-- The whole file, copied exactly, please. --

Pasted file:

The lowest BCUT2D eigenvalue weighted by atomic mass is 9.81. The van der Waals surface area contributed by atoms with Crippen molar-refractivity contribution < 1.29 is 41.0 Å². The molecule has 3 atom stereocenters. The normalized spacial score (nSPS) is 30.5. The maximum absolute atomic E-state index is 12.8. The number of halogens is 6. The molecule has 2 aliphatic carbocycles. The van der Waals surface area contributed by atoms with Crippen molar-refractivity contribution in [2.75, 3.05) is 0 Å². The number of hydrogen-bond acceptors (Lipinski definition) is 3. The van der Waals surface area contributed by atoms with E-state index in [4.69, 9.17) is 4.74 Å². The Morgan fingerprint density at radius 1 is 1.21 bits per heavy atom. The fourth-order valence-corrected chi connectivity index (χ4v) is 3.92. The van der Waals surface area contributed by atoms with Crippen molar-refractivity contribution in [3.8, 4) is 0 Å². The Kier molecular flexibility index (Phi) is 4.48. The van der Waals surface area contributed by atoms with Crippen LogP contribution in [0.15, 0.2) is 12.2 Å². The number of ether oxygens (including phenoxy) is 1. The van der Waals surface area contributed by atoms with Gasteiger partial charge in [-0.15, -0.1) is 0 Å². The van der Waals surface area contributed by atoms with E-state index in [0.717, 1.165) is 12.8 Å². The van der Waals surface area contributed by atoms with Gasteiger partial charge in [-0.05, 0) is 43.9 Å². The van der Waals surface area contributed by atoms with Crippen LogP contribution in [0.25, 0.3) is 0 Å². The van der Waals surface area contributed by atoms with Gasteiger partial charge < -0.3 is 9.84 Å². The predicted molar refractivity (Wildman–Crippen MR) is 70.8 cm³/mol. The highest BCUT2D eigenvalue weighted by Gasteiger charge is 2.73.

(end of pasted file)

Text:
The lowest BCUT2D eigenvalue weighted by atomic mass is 9.81. The van der Waals surface area contributed by atoms with Crippen molar-refractivity contribution < 1.29 is 41.0 Å². The molecule has 3 atom stereocenters. The normalized spacial score (nSPS) is 30.5. The maximum absolute atomic E-state index is 12.8. The number of halogens is 6. The molecule has 2 aliphatic carbocycles. The van der Waals surface area contributed by atoms with Crippen molar-refractivity contribution in [2.75, 3.05) is 0 Å². The number of hydrogen-bond acceptors (Lipinski definition) is 3. The van der Waals surface area contributed by atoms with E-state index in [4.69, 9.17) is 4.74 Å². The Morgan fingerprint density at radius 1 is 1.21 bits per heavy atom. The fourth-order valence-corrected chi connectivity index (χ4v) is 3.92. The van der Waals surface area contributed by atoms with Crippen molar-refractivity contribution in [3.8, 4) is 0 Å². The Kier molecular flexibility index (Phi) is 4.48. The van der Waals surface area contributed by atoms with Crippen LogP contribution in [0.15, 0.2) is 12.2 Å². The number of ether oxygens (including phenoxy) is 1. The van der Waals surface area contributed by atoms with Gasteiger partial charge in [-0.15, -0.1) is 0 Å². The van der Waals surface area contributed by atoms with E-state index in [0.717, 1.165) is 12.8 Å². The van der Waals surface area contributed by atoms with Gasteiger partial charge in [-0.05, 0) is 43.9 Å². The van der Waals surface area contributed by atoms with Crippen LogP contribution in [0.25, 0.3) is 0 Å². The van der Waals surface area contributed by atoms with Gasteiger partial charge < -0.3 is 9.84 Å². The predicted molar refractivity (Wildman–Crippen MR) is 70.8 cm³/mol. The highest BCUT2D eigenvalue weighted by Gasteiger charge is 2.73.